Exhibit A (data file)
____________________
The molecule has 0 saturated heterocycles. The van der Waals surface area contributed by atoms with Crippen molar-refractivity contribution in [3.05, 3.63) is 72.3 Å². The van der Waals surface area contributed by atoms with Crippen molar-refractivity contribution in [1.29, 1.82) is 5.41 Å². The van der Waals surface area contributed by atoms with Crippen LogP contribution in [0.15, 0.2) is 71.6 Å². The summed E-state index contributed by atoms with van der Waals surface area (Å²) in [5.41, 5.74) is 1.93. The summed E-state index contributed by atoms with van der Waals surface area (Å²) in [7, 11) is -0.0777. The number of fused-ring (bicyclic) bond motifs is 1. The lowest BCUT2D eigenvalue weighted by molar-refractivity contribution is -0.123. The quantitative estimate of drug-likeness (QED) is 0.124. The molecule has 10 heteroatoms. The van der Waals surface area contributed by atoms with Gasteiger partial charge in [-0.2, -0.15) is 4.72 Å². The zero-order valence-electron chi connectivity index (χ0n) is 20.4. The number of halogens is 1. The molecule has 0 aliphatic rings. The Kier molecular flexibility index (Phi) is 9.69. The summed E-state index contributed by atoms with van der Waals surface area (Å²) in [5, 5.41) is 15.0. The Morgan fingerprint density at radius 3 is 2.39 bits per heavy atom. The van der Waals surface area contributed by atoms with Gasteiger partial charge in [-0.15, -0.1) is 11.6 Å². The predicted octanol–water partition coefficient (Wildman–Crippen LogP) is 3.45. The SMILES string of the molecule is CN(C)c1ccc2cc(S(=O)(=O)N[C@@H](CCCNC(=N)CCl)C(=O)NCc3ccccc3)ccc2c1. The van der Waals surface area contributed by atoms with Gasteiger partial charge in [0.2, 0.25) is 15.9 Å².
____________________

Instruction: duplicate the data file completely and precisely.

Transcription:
The molecule has 0 saturated heterocycles. The van der Waals surface area contributed by atoms with Crippen molar-refractivity contribution in [3.05, 3.63) is 72.3 Å². The van der Waals surface area contributed by atoms with Crippen molar-refractivity contribution in [1.29, 1.82) is 5.41 Å². The van der Waals surface area contributed by atoms with Crippen LogP contribution in [0.15, 0.2) is 71.6 Å². The summed E-state index contributed by atoms with van der Waals surface area (Å²) in [5.41, 5.74) is 1.93. The summed E-state index contributed by atoms with van der Waals surface area (Å²) in [7, 11) is -0.0777. The number of fused-ring (bicyclic) bond motifs is 1. The lowest BCUT2D eigenvalue weighted by molar-refractivity contribution is -0.123. The quantitative estimate of drug-likeness (QED) is 0.124. The molecule has 10 heteroatoms. The van der Waals surface area contributed by atoms with Gasteiger partial charge in [-0.2, -0.15) is 4.72 Å². The zero-order valence-electron chi connectivity index (χ0n) is 20.4. The number of halogens is 1. The molecule has 0 aliphatic rings. The Kier molecular flexibility index (Phi) is 9.69. The summed E-state index contributed by atoms with van der Waals surface area (Å²) in [5, 5.41) is 15.0. The Morgan fingerprint density at radius 3 is 2.39 bits per heavy atom. The van der Waals surface area contributed by atoms with Gasteiger partial charge in [-0.15, -0.1) is 11.6 Å². The predicted octanol–water partition coefficient (Wildman–Crippen LogP) is 3.45. The SMILES string of the molecule is CN(C)c1ccc2cc(S(=O)(=O)N[C@@H](CCCNC(=N)CCl)C(=O)NCc3ccccc3)ccc2c1. The van der Waals surface area contributed by atoms with Gasteiger partial charge in [0.2, 0.25) is 15.9 Å².